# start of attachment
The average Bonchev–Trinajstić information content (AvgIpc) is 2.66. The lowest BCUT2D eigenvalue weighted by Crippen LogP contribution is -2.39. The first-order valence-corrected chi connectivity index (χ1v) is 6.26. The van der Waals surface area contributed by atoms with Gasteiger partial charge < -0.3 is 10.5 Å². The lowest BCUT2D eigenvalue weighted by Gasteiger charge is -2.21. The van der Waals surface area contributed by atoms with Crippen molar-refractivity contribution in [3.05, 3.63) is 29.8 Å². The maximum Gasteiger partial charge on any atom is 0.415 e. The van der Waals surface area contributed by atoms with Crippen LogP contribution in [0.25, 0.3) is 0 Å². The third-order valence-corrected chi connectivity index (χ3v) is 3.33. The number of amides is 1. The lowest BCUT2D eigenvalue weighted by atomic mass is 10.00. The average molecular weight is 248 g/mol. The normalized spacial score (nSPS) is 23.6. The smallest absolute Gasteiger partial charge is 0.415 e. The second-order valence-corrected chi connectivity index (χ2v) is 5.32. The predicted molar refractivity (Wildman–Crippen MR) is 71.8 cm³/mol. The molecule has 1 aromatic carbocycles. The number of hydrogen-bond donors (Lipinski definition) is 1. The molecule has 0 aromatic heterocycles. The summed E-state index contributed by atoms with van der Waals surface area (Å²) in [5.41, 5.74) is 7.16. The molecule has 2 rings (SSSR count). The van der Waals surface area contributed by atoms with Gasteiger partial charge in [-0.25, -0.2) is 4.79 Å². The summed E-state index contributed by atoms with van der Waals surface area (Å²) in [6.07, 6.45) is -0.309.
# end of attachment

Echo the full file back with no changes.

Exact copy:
The average Bonchev–Trinajstić information content (AvgIpc) is 2.66. The lowest BCUT2D eigenvalue weighted by Crippen LogP contribution is -2.39. The first-order valence-corrected chi connectivity index (χ1v) is 6.26. The van der Waals surface area contributed by atoms with Gasteiger partial charge < -0.3 is 10.5 Å². The lowest BCUT2D eigenvalue weighted by Gasteiger charge is -2.21. The van der Waals surface area contributed by atoms with Crippen molar-refractivity contribution in [3.05, 3.63) is 29.8 Å². The maximum Gasteiger partial charge on any atom is 0.415 e. The van der Waals surface area contributed by atoms with Crippen LogP contribution in [0.25, 0.3) is 0 Å². The third-order valence-corrected chi connectivity index (χ3v) is 3.33. The number of amides is 1. The lowest BCUT2D eigenvalue weighted by atomic mass is 10.00. The average molecular weight is 248 g/mol. The normalized spacial score (nSPS) is 23.6. The smallest absolute Gasteiger partial charge is 0.415 e. The second-order valence-corrected chi connectivity index (χ2v) is 5.32. The predicted molar refractivity (Wildman–Crippen MR) is 71.8 cm³/mol. The molecule has 1 aromatic carbocycles. The number of hydrogen-bond donors (Lipinski definition) is 1. The molecule has 0 aromatic heterocycles. The summed E-state index contributed by atoms with van der Waals surface area (Å²) in [5.41, 5.74) is 7.16. The molecule has 2 rings (SSSR count). The van der Waals surface area contributed by atoms with Gasteiger partial charge in [-0.25, -0.2) is 4.79 Å². The summed E-state index contributed by atoms with van der Waals surface area (Å²) in [6.07, 6.45) is -0.309.